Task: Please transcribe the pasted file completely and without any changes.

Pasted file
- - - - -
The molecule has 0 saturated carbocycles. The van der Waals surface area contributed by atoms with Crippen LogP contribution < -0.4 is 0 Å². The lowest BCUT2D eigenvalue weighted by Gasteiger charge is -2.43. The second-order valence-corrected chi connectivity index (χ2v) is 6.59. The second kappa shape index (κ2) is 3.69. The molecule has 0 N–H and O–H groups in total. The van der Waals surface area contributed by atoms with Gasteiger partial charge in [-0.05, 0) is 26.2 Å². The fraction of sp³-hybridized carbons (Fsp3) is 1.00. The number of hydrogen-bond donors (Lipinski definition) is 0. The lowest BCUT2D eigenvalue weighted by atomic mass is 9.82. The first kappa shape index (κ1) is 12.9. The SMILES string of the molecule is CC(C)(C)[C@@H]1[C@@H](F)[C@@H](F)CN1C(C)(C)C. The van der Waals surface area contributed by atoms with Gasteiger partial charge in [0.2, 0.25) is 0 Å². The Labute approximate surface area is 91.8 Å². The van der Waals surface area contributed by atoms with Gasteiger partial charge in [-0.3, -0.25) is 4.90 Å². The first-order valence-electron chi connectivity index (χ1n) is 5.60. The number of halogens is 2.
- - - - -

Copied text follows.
The molecule has 0 saturated carbocycles. The van der Waals surface area contributed by atoms with Crippen LogP contribution < -0.4 is 0 Å². The lowest BCUT2D eigenvalue weighted by Gasteiger charge is -2.43. The second-order valence-corrected chi connectivity index (χ2v) is 6.59. The second kappa shape index (κ2) is 3.69. The molecule has 0 N–H and O–H groups in total. The van der Waals surface area contributed by atoms with Gasteiger partial charge in [-0.05, 0) is 26.2 Å². The fraction of sp³-hybridized carbons (Fsp3) is 1.00. The number of hydrogen-bond donors (Lipinski definition) is 0. The lowest BCUT2D eigenvalue weighted by atomic mass is 9.82. The first kappa shape index (κ1) is 12.9. The SMILES string of the molecule is CC(C)(C)[C@@H]1[C@@H](F)[C@@H](F)CN1C(C)(C)C. The van der Waals surface area contributed by atoms with Gasteiger partial charge in [0.2, 0.25) is 0 Å². The Labute approximate surface area is 91.8 Å². The van der Waals surface area contributed by atoms with Gasteiger partial charge in [-0.3, -0.25) is 4.90 Å². The first-order valence-electron chi connectivity index (χ1n) is 5.60. The number of halogens is 2.